Houses of the Oireachtas

All parliamentary debates are now being published on our new website. The publication of debates on this website will cease in December 2018.

Go to

Personal Insolvency Bil 2012: From the Seanad (Resumed) (Continued)

Wednesday, 19 December 2012

Dáil Éireann Debate
Vol. 787 No. 4

First Page Previous Page Page of 79 Next Page Last Page

(Speaker Continuing)

[Deputy Alan Shatter: Information on Alan Shatter Zoom on Alan Shatter] There is no doubt that there are thousands of individuals for whom debt forbearance under the concept of the personal insolvency arrangement will not resolve the issue. It will not resolve it for either the debtors or the financial institution. There needs to be a constructive engagement by financial institutions with individuals based on their circumstances to recognise that in some instances, debt forgiveness or write off is appropriate. Deputy Donnelly and I have, for the sake of simplicity, regularly used the example of the homeowner who has borrowed €400,000 to acquire a home but whose home is today worth €200,000; is in negative equity by €200,000; his or her personal circumstances and income are depleted; and he or she can no longer make the mortgage repayments and has no other assets. It may be a married couple who are trapped in an apartment with two children - a home that was never constructed to accommodate two children.

For individuals in those circumstances where there is no reasonable prospect in the medium term of their financial position changing, debt write off is crucial for their personal circumstances and to enable them to participate again in the economy of this State and contribute to domestic economic growth. For selfish reasons, the State has an interest in these people exiting from debt. From the financial institution's perspective, it is important that where that is the position, losses are crystallised and an artificial value is not attached to the loan in the bank accounts. Financial institutions have been recapitalised to facilitate addressing this issue, not just in other areas but in the mortgage debt area. They have been stress tested and the time has come for them to recognise that there is a need to deal with this in the manner that is appropriate based on the individual circumstances of someone in serious debt and having regard to the level of that debt in the context of the structure of the personal insolvency arrangement.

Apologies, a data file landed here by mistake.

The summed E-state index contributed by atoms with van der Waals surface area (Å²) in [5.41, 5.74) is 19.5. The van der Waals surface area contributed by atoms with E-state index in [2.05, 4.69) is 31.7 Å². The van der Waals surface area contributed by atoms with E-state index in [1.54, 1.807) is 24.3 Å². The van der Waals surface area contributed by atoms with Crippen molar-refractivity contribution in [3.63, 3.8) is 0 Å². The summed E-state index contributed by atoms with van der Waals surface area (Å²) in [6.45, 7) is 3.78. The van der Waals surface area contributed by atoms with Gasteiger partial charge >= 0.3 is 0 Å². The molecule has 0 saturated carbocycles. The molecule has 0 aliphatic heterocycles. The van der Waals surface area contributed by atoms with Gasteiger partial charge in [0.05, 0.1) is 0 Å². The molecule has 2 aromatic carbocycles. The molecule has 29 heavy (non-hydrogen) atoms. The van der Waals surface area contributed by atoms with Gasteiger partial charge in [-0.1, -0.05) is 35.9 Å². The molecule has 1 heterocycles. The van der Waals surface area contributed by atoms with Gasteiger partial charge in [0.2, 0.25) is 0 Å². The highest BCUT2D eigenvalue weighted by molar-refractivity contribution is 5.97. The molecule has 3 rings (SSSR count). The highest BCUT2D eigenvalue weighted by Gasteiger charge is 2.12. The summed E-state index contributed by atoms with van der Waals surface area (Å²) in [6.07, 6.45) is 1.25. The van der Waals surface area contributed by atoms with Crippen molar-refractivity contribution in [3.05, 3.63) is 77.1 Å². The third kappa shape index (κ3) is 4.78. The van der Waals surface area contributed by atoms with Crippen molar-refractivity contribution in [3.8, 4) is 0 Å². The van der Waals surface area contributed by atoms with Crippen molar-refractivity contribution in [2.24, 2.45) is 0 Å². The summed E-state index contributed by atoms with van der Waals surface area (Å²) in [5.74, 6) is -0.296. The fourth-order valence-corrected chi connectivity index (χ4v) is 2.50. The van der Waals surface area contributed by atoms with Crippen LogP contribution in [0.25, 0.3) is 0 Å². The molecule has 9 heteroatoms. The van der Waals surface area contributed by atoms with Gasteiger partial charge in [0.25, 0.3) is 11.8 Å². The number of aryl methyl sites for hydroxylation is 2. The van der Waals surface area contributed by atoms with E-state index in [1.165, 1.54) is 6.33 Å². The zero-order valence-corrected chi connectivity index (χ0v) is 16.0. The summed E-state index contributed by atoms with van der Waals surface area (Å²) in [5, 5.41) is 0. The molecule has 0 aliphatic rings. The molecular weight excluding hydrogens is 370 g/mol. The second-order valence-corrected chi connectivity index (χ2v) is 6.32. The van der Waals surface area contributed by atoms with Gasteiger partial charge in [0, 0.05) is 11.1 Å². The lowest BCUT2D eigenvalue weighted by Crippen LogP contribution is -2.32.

As Deputies will be aware, AIB made a very helpful comment about this issue about a week or ten days ago. It made it clear that for some individuals in serious debt of this nature who are engaging with it, debt forgiveness is the only route to travel. That does not mean writing off the debt in its totality but writing off a portion of the capital due to recognise the reality based on current values and where an individual stands. We know of a small number of instances where financial institutions have engaged in some level of debt forgiveness that has not been publicised. One or two cases were publicised in recent months. It is not clear what scale it has happened on because clearly the financial institutions, taking Deputy Donnelly's approach, have their own interest in trying to ensure they do not encourage people who can pay not to do so in the hope they may get capital write off. The State cannot afford for that to happen either. Public comment indicates that if there is to be capital write off, it will not happen easily. AIB in recent days has been up-front and said publicly it recognises the need to do this. There is a need to do it for the health of AIB as well in order to get this bank out from under the yoke of uncertainty with regard to the true value of the mortgages they hold.